One major problem with coconut oil research is that most studies on the effects of coconut oil measure cholesterol, and extrapolate those levels to risk of heart disease. Researchers have found that a superior marker for coronary artery diseases is the ratio of total cholesterol to HDL cholesterol, as opposed to the single value of LDL (“bad”) cholesterol alone. Incidentally, oils rich in lauric acid have been found to decrease the ratio of total to HDL cholesterol, which indicates preferrable cardiovascular outcomes.
Indeed, the whole history of dietary fat research is a bit awkward.
The oils used by many researchers were hydrogenated and likely contained trans fats, which are recognized to elicit adverse health effects. Furthermore, in several rodent studies, animals were fed coconut oil as the sole dietary fat. They were found to have higher cholesterol levels, and were less healthy than those fed corn or soybean oil. Mike Foale, a retired agronomist at Australia’s Commonwealth Scientific and Industrial Research Organization (CSIRO), points out that these studies were flawed because coconut oil lacks essential omega fatty acids. The animals fed coconut oil were thus suffering from a dietary deficiency, as opposed to the proposed “negative” effects of the oil itself.
“In the real world, coconut users of the tropics generally eat fish, which are rich in omega-3 fatty acids,” says Foale. “So the combination has always been a healthy one, and heart disease isn’t an issue among traditional coconut users.” Consider: Polynesians and Bicolanos, populations that consume large volumes of coconut products, demonstrated favorable lipid profiles (viz. cholesterol and LDL/HDL ratios), low rates of atherosclerosis, and low incidence of heart disease.
A comprehensive investigation of the history, politics, and intrigue behind the stigma against saturated fat is, fascinating as it is, beyond the scope of this article. For the whole scoop, refer to Laura Cassiday’s excellent article “Big fat controversy: changing opinions about saturated fats.”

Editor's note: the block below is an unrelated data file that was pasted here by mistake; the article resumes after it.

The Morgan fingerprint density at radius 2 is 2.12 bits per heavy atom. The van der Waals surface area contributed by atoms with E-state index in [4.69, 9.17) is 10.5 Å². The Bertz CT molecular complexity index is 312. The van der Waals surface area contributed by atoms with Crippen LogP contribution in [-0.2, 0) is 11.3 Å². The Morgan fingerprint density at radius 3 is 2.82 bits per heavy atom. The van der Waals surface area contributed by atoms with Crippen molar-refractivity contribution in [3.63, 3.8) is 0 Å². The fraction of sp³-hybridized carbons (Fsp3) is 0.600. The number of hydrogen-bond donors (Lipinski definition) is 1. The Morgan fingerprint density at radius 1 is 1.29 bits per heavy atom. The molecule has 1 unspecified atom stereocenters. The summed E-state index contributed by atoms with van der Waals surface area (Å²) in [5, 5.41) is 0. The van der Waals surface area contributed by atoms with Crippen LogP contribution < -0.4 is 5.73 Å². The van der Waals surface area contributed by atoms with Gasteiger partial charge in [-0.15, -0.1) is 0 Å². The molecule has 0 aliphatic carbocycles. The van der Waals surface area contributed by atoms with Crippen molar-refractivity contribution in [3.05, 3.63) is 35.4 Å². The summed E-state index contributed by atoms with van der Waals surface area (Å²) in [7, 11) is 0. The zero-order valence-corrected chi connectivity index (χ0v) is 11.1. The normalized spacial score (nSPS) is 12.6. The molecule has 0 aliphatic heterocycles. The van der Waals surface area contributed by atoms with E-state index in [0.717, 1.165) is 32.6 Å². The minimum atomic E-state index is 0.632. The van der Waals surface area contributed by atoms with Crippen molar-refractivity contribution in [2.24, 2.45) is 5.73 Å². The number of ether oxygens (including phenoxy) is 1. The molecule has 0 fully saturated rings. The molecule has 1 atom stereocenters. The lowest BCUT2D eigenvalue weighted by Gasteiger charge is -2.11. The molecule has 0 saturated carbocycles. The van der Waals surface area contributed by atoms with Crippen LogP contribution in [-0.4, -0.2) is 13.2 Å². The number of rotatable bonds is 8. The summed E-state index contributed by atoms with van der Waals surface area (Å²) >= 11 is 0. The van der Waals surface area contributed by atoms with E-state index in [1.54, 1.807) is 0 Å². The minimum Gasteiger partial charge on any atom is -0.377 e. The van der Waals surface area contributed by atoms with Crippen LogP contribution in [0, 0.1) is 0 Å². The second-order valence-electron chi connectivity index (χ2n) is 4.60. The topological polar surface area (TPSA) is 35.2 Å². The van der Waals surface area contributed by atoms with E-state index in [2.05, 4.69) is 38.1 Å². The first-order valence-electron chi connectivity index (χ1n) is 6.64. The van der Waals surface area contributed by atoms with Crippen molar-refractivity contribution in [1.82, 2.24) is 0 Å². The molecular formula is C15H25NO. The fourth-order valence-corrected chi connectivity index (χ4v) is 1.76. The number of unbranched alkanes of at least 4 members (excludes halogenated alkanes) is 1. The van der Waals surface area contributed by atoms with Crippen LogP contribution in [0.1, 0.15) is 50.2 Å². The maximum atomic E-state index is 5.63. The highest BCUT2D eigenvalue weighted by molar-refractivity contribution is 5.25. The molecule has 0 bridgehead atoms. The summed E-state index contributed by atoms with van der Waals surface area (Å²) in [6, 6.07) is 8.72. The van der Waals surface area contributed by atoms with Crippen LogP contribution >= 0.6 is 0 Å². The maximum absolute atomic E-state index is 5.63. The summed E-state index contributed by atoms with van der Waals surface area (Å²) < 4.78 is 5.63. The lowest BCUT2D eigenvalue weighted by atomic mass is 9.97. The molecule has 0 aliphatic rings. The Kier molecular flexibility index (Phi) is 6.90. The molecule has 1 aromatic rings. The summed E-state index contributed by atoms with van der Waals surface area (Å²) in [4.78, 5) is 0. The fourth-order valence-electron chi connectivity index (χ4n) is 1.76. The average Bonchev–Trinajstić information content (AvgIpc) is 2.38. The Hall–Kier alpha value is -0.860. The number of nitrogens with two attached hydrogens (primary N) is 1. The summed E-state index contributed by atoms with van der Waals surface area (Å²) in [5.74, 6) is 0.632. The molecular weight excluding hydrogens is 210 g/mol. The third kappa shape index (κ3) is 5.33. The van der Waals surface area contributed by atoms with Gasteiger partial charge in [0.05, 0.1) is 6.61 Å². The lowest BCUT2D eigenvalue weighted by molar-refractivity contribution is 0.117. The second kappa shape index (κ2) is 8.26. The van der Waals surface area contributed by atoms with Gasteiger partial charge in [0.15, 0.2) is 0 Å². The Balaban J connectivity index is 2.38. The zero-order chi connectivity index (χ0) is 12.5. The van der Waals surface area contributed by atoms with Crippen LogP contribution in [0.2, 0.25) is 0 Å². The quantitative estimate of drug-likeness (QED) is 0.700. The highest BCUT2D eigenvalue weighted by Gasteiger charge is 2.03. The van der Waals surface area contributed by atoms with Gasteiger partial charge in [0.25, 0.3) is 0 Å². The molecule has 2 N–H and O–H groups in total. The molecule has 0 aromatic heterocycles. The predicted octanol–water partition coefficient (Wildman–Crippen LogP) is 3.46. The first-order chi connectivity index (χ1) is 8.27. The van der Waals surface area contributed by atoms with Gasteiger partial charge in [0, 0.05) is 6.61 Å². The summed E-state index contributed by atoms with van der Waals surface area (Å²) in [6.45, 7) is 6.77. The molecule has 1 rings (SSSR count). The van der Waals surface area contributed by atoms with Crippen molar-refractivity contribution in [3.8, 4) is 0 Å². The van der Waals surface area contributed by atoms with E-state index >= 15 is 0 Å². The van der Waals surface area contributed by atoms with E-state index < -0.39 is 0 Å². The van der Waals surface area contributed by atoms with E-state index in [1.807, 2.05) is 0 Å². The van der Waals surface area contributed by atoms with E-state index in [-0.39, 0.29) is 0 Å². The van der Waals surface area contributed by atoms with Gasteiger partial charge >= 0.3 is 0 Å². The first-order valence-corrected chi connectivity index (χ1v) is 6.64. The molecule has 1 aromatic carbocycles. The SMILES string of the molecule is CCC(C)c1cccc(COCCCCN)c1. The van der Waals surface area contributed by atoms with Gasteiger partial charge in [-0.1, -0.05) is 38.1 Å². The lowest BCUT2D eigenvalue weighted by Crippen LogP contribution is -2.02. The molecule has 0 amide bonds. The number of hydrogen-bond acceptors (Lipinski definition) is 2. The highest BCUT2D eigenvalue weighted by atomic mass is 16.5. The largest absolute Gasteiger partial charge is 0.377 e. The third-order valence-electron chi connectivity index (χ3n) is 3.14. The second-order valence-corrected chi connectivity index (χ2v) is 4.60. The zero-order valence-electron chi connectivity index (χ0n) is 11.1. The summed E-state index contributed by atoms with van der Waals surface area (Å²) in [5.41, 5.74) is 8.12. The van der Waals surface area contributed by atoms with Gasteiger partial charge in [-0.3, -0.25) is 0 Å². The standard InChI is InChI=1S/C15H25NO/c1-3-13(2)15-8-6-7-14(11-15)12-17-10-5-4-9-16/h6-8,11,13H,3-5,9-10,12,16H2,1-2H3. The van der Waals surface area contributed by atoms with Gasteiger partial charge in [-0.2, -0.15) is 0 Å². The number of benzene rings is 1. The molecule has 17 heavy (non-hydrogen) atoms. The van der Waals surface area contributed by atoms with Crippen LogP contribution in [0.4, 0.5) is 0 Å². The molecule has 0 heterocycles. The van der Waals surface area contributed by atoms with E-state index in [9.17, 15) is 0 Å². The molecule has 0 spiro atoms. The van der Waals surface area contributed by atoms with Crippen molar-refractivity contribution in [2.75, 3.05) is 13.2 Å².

MCT Science: What We Think We Know
Caveats aside, studies have been conducted, and based on those findings, here’s what we think we know about MCTs. They:
- Promote a metabolic pathway of fatty acid oxidation (energy production) over storage.
- Increase satiety, thereby decreasing caloric consumption. One study showed that MCT oil induced greater satiety than whole coconut oil. A caveat: this study was conducted with just 24 subjects over the course of three days. Further research is needed to confirm these findings.
- Improve insulin sensitivity and decreases insulin resistance risk factors.
- Are readily digestible, indicated in people with severe malabsorption issues like celiac or Crohn’s disease.
- Beneficial in pancreatic insufficiency. This is due to the fact that MCTs don’t require pancreatic enzymes (lipase) or bile salts to absorb them. MCTs may be more absorbable for people with impaired bile production, or who have had their gallbladder removed.
There’s some evidence that MCTs augment memory and reduce oxidative stress in rats via enhanced cholinergic activity and increased antioxidant activity. This suggests a potential role in the prevention and treatment of Alzheimer’s.
MCT metabolites known as ketone bodies have been found to exert neuroprotective effects. Ketonemia — the increased presence of ketone bodies in the bloodstream — is promoted by habitual MCT ingestion and may be beneficial in Alzheimers.
What is Ketosis?
Achieving ketosis is a significant motivator for many consumers of MCT oil. Let’s take a moment to understand what it is, and why people are chasing it.
Ketosis is an adaptive metabolic state induced by the body under conditions of glucose deprivation. Glucose is the preferred cellular fuel of the body, and when carbohydrate consumption tanks (typically an intake of less than 50g/day, though this value varies by individual), then the body compensates by turning to different fuel sources. In addition to diet changes, fasting and strenuous aerobic exercise can achieve the same effect.
Under these conditions, glucose is tapped from its storage form of glycogen, and glucose is produced in the body from non-carbohydrate sources like lactic acid, glycerol, and certain amino acids. Once these sources are depleted, the metabolic process of ketogenesis kicks into gear.
In ketogenesis the body metabolizes fatty acids to ketone bodies which replace glucose as the primary source of energy. Ketosis refers to the metabolic state in which ketone bodies are generated and used as cellular fuel. Ketone body production depends on resting basal metabolic rate (BMR), body mass index (BMI), and body fat percentage.